Pothole payment

2008-08-25 00:00

By its ruling in the matter of the cyclist who was severely injured when he tried to avoid a pothole on a public road, the Constitutional Court may have set a precedent that will be widely welcomed. Having reflected on the case and on the findings of first the KwaZulu-Natal High Court and then the Supreme Court of Appeal, Concourt has, with duly judicious balance, determined that while the cyclist himself has a degree of responsibility for what happened, the bulk of the blame rests with the provincial authorities. The pothole had been there for a very long time and had grown dangerously large, yet nothing had been done either to erect warning signs or to repair the road. The officials responsible for inspection and repair had therefore been negligent and the province must pay.

Perhaps one should not hope for too much from this ruling. The simple erection of a warning sign might have been enough to deflect blame, and the country is now criss-crossed with roads where putting up warnings is obviously an easier option than repairing the surface. All the same, the ruling may send a shiver of apprehension through many a bureaucratic office. The implication is that government agencies do have a responsibility to maintain the public infrastructure and that negligence can be costly.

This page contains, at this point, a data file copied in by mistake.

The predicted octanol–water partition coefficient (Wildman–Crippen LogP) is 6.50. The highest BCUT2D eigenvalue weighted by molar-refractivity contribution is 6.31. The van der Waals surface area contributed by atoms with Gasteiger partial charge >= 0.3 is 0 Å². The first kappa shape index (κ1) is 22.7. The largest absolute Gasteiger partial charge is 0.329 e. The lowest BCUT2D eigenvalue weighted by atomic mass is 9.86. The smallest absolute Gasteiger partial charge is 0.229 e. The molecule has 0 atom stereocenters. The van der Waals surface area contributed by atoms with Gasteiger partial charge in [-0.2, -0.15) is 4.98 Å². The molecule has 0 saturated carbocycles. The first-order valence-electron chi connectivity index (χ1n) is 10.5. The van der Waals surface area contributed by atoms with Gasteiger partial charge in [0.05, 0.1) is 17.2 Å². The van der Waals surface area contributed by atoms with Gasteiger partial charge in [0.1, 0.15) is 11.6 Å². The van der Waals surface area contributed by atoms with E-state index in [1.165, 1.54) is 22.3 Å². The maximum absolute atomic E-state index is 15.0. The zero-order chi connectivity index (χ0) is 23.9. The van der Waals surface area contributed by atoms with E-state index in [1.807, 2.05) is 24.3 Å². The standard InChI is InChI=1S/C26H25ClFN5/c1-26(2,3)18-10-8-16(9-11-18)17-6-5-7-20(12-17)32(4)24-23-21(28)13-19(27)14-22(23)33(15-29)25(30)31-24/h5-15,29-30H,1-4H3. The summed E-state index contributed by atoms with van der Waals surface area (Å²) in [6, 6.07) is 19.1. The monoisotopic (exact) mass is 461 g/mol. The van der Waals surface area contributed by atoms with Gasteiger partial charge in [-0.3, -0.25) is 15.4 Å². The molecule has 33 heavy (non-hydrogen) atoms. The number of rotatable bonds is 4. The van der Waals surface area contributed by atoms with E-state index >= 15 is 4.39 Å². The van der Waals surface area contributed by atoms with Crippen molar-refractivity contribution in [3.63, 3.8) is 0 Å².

The general public, on the other hand, may feel a small thrill of satisfaction. Potholed roads are not the only manifestation of negligence and incompetence in the public service. Failed traffic lights make intersections hazardous. Streets are dark and dangerous because too many streetlights are out. Water and electricity supplies have become unreliable. If the courts now hold officials legally accountable for the consequences of its own inefficiency it will be a significant step towards empowering ordinary people to demand effective public services.

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